Gabriel Lester’s (The Netherlands) art frequently takes us back to these outmoded techniques for creating illusions. Such as, for example, in the audio pieces in which he works with old silent-film music. In the performance piece Piano Pay Off (2005) he collected music that used to be played during showings of silent films to create various moods - suspense, romance, sorrow - and had three musicians perform the music as a kind of background sound during an exhibition opening. We could describe his art as a study of the available techniques for creating an experience of reality. An investigation that also encompasses our own culture's conceptions of seeing - how we create images, how we look at pictures, and why we permit ourselves to be convinced by images. Distance in time makes it possible to view and understand how the illusion comes about and what makes us believe it. Lester will produce a new video for the exhibition. www.gabriellester.com
Katarina Löfström (Sweden) Light and perception have long been recurring themes in Löfström’s works, often in the form of projections of animated films. It is not only the projection itself that consists of light. The animations themselves are based on light phenomena that have subsequently been reduced and abstracted. Together, the geometric shapes, star references and the infinite perspective bear clear references to both numerology in the spirit of the pre-Socratic Pythagoreans, who also linked mathematic formulae to light and sound. From here, the step to surrealism, the esoteric and mysticism is not as far as one would think. Löfström will show the work Bow which is a sculpture that consists of rhythmically blinking lights on a semicircular metal construction that originally comes from a scene in the film where the main characters are in the jungle and experience an absurd and surreal glittering Playmate show, right after an intensive jungle skirmish. The light rig has stepped out of the film and gets the chance to independently express itself. The flashing lights inevitably affect the entire exhibition room. www.katarinalofstrom.com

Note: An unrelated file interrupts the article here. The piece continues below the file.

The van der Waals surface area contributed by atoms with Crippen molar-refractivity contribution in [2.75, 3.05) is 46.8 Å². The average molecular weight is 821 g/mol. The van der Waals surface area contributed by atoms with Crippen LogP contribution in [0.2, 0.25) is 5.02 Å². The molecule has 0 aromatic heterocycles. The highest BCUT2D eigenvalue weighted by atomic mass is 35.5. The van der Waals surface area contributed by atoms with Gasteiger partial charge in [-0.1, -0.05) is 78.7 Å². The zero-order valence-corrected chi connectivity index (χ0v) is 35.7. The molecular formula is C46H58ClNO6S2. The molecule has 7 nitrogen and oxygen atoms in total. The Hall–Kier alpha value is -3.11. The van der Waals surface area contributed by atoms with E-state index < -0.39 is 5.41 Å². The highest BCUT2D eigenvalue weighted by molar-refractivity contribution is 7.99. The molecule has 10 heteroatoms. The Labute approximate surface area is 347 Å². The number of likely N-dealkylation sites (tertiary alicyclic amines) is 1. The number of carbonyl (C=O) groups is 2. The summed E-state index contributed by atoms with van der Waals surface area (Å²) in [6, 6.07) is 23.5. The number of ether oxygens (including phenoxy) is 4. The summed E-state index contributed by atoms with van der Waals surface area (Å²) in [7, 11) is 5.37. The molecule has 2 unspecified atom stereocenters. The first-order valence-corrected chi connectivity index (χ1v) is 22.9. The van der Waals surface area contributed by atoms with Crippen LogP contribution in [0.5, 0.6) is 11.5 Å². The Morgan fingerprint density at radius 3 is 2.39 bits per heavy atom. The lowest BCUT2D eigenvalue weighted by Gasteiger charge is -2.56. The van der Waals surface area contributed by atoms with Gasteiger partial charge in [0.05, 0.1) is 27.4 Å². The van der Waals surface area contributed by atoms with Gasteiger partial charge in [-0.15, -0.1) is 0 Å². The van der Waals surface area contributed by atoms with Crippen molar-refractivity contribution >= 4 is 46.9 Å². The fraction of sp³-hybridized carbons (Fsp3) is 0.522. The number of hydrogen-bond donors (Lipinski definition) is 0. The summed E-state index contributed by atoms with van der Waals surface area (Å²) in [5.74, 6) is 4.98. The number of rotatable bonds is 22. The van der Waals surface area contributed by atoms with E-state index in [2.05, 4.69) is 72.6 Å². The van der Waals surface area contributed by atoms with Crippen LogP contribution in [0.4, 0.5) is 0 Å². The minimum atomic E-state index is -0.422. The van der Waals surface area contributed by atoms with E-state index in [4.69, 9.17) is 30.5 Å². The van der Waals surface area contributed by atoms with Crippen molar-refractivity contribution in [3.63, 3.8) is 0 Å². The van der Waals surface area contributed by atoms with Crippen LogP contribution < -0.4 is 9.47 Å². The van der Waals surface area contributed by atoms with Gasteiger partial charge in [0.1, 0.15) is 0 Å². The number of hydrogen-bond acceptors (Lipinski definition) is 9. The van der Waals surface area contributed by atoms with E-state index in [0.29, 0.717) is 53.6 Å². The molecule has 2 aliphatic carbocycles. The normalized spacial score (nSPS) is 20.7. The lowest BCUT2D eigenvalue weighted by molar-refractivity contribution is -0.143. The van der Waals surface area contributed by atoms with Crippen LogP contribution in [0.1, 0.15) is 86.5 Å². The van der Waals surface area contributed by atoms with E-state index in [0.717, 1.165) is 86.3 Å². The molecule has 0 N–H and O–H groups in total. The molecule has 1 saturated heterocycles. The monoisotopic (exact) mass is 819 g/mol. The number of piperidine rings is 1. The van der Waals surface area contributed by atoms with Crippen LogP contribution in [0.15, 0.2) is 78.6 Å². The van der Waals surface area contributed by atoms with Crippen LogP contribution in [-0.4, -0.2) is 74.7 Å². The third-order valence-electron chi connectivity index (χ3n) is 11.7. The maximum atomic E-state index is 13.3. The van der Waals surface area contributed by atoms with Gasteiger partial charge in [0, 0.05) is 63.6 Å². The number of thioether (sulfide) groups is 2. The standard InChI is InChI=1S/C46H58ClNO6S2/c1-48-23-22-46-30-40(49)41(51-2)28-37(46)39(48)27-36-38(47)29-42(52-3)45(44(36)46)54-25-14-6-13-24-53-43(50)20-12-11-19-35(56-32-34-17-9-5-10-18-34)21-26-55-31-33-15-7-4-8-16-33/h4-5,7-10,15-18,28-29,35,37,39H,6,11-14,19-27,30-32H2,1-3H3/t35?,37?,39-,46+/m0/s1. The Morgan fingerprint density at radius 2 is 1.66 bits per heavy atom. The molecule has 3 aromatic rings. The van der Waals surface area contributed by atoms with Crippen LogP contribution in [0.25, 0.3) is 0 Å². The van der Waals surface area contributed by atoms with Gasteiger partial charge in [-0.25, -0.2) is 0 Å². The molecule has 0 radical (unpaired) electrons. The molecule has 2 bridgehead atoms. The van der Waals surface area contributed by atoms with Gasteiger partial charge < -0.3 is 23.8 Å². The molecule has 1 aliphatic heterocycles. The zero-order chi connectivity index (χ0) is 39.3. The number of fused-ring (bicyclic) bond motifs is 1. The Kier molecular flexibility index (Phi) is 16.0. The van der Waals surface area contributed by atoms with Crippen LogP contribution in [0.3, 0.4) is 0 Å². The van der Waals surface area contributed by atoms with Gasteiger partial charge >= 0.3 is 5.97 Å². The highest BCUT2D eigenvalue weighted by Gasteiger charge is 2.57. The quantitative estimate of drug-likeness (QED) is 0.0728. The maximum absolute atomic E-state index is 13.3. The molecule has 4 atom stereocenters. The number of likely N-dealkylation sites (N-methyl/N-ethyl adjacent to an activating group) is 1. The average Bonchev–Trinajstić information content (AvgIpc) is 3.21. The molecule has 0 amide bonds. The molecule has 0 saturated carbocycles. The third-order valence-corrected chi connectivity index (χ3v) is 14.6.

Johan Thurfjell (Sweden) Very few artists like Johan Thurfjell pull off works that are simultaneously personal, poetic and romantic without becoming kitschy or pathetic. Instead, the personal essence transforms (without loosing the “personal-ness”) to not only something that is general and universal, but also touches something deep inside the spectator and still avoids the “stickiness.” Whether Thurfjell works with sculpture, drawings or even texts, the common ground for many of his works is a multi-layered narrative structure, where different narratives often crosses each other in intricate ways and in innovative combinations, but still comes together as a perfect unity. Thurfjell will produce new work for the exhibition. www.johanthurfjell.com
Jordan Wolfson (USA) Melancholy is a thread that unites Jordan Wolfson‘s works, but it is a melancholy associated with a cool sense of irony that makes the familiar or ordinary alien. This combination of two contrary emotions makes Wolfson a self-identified humorist in fact a humanist in disguise. Formalizing the dynamic tension of the impossibility of achieving completion is at the centre of Dreaming the Dream of the Dream (2004), a 16 mm film loop compiling footage of water extracted from animated movies and organized in a sequence that moves from morning to night. The film itself is doomed to become a myth, a vaque memory, since the nature of its medium, celluloid, is to destroy itself a little more each time it loops the loop. Wolfson will produce a new 3D video for the exhibition in which he will use footage of himself. www.jordanwolfson.org
Juan-Pedro Fabra Guemberena and Katarina Löfström
Katarina Löfström, Bow, 2006